Glass slips were submerged in the sea (1 m depth) off Taira-cho, Nagasaki, Japan for 1, 2, 3 and 4 weeks every month from Jul 2010 to Oct 2012, and the dry weights, chlorophyll contents and diatom community structures of the marine biofilms were investigated. Glass slips immersed in the sea acquired biofilms that consisted mainly of diatoms. Young thalli of Ulva compressa also occurred in the biofilms from Apr to Dec. Marine biofilms increased in mass with longer immersion periods, indicating that growth of marine biofilms should be looked into for up to a month. Colonization on glass slips by invertebrate macroorganisms occurred from Jul to Sep, consequently making the estimation of biofilm biomass inaccurate during this period. Dry weights of biofilms were linearly correlated with the amounts of chlorophylls-a and -c, indicating that these pigments can be used as indices to estimate biomass growth of marine biofilms, which primarily consist of periphytic microalgae. Chlorophyll-a contents and diatom densities of biofilms both showed temporal and seasonal variations, whereas chlorophyll-c contents of biofilms showed seasonal variation. Decrease in the chlorophyll (-a and -c) contents and diatom densities of biofilms in Jul to Sep may probably be due to the disturbance of biofilms caused by the attachment of invertebrate macroorganisms. Navicula almost always was the dominant diatom in established marine biofilms.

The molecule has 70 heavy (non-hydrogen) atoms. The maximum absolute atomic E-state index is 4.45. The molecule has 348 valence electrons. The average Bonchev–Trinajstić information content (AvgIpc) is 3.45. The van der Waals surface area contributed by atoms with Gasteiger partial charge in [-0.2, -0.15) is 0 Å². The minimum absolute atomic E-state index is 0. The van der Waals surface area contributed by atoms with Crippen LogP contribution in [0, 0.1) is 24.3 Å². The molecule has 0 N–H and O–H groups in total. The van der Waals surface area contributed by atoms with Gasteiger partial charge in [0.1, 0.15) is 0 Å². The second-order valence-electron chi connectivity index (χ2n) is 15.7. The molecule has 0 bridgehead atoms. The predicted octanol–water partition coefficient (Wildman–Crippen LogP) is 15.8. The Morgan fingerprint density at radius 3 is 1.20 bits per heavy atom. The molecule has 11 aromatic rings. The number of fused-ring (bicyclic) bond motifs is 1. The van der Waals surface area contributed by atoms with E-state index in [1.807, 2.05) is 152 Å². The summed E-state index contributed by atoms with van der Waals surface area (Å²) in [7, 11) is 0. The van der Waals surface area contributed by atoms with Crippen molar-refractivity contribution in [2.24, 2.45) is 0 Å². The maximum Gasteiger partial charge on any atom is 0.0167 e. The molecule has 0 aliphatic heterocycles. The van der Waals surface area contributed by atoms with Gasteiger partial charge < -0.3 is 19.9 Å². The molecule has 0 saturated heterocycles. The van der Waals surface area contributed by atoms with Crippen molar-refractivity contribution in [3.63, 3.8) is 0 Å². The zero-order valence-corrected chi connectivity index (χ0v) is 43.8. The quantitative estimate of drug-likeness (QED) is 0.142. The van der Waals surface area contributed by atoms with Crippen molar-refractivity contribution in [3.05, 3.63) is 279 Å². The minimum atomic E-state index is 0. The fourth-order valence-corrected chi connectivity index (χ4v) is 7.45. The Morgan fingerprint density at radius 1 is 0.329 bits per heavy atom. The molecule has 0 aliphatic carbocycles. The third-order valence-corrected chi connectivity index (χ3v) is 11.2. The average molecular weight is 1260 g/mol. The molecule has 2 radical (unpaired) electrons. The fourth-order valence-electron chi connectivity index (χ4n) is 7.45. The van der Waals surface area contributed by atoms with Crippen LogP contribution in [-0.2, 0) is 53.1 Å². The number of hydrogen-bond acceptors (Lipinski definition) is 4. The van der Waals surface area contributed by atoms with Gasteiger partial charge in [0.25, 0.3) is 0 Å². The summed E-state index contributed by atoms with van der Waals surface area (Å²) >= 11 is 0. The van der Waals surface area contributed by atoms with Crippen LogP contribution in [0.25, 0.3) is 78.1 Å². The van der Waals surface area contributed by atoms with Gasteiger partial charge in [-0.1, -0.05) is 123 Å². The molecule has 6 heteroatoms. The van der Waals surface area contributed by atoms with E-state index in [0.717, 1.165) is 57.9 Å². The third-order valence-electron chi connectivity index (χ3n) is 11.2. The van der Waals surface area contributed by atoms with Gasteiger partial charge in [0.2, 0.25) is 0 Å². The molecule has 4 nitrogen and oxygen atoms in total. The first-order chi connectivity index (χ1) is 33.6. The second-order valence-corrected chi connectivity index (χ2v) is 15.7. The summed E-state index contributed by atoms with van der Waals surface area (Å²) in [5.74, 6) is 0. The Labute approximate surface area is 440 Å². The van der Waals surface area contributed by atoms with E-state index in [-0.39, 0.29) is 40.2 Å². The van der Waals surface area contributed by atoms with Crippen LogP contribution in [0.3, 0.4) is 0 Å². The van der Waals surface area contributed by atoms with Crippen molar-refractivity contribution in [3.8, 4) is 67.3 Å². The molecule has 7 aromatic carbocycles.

Chlorination of seawater is a common practice to prevent biofouling on maritime structures. To enable control and reduce the environmental impacts of chlorine we measure the residual chlorine in wastewaters. In routine measurements of residual chlorine using N,N-diethyl-p-phenylenediamine (DPD), we found significant color development by DPD in non-chlorinated waters when large-sized phytoplankton appeared in high abundance. Through screening 27 microalgal isolates in laboratory culture, the diatom Coscinodiscus wailesii was shown to be the only species that causes the DPD color development in the procedure for total residual chlorine, although not for free residual chlorine, despite no chlorine additions to the culture medium. The result was also confirmed in field samples. Since two other species of genus Coscinodiscus did not show a similar result, this is considered to be highly species-specific. The color development was prevented by removing the C. wailesii cells using a 100 µm mesh cell strainer. Coscinodiscus wailesii did not react with 3,3′-dimethylbenzidine (o-tolidine), an alternative reagent to measure residual chlorine. We conclude that C. wailesii produces some materials which can oxidize DPD to produce the red color, and C. wailesii blooms in the field interfere with measurements of residual chlorine concentrations in natural and waste seawater.